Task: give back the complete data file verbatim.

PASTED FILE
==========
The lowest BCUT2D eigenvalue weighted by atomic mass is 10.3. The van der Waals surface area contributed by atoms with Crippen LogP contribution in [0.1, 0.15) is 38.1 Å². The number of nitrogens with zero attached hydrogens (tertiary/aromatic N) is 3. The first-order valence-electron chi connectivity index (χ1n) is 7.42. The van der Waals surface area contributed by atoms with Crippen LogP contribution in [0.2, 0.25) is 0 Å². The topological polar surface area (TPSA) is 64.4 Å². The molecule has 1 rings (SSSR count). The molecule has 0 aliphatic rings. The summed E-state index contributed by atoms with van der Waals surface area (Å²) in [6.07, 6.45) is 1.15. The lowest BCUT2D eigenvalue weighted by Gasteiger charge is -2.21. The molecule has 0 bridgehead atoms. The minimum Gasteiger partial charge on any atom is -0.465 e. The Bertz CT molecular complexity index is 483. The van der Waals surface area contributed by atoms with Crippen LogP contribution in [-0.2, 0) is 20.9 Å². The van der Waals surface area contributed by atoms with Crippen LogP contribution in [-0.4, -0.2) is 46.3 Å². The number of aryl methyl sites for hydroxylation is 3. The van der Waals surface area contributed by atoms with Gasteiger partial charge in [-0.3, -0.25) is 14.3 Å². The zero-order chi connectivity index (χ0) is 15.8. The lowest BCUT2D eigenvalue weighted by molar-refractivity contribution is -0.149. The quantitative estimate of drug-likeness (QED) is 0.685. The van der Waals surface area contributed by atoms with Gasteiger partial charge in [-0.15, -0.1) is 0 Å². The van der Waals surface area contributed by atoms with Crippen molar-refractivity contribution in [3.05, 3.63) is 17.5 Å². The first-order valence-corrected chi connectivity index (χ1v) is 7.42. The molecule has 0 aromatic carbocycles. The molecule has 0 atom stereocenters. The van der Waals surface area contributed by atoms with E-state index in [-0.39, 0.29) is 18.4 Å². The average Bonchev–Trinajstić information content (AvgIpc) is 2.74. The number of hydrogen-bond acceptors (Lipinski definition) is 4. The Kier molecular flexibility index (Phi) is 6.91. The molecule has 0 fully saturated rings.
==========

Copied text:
The lowest BCUT2D eigenvalue weighted by atomic mass is 10.3. The van der Waals surface area contributed by atoms with Crippen LogP contribution in [0.1, 0.15) is 38.1 Å². The number of nitrogens with zero attached hydrogens (tertiary/aromatic N) is 3. The first-order valence-electron chi connectivity index (χ1n) is 7.42. The van der Waals surface area contributed by atoms with Crippen LogP contribution in [0.2, 0.25) is 0 Å². The topological polar surface area (TPSA) is 64.4 Å². The molecule has 1 rings (SSSR count). The molecule has 0 aliphatic rings. The summed E-state index contributed by atoms with van der Waals surface area (Å²) in [6.07, 6.45) is 1.15. The lowest BCUT2D eigenvalue weighted by Gasteiger charge is -2.21. The molecule has 0 bridgehead atoms. The minimum Gasteiger partial charge on any atom is -0.465 e. The Bertz CT molecular complexity index is 483. The van der Waals surface area contributed by atoms with Crippen LogP contribution in [-0.2, 0) is 20.9 Å². The van der Waals surface area contributed by atoms with Crippen LogP contribution in [-0.4, -0.2) is 46.3 Å². The number of aryl methyl sites for hydroxylation is 3. The van der Waals surface area contributed by atoms with Gasteiger partial charge in [-0.3, -0.25) is 14.3 Å². The zero-order chi connectivity index (χ0) is 15.8. The lowest BCUT2D eigenvalue weighted by molar-refractivity contribution is -0.149. The quantitative estimate of drug-likeness (QED) is 0.685. The van der Waals surface area contributed by atoms with Gasteiger partial charge in [-0.15, -0.1) is 0 Å². The van der Waals surface area contributed by atoms with Crippen molar-refractivity contribution in [3.05, 3.63) is 17.5 Å². The first-order valence-corrected chi connectivity index (χ1v) is 7.42. The molecule has 0 aromatic carbocycles. The molecule has 0 atom stereocenters. The van der Waals surface area contributed by atoms with E-state index in [-0.39, 0.29) is 18.4 Å². The average Bonchev–Trinajstić information content (AvgIpc) is 2.74. The number of hydrogen-bond acceptors (Lipinski definition) is 4. The Kier molecular flexibility index (Phi) is 6.91. The molecule has 0 fully saturated rings.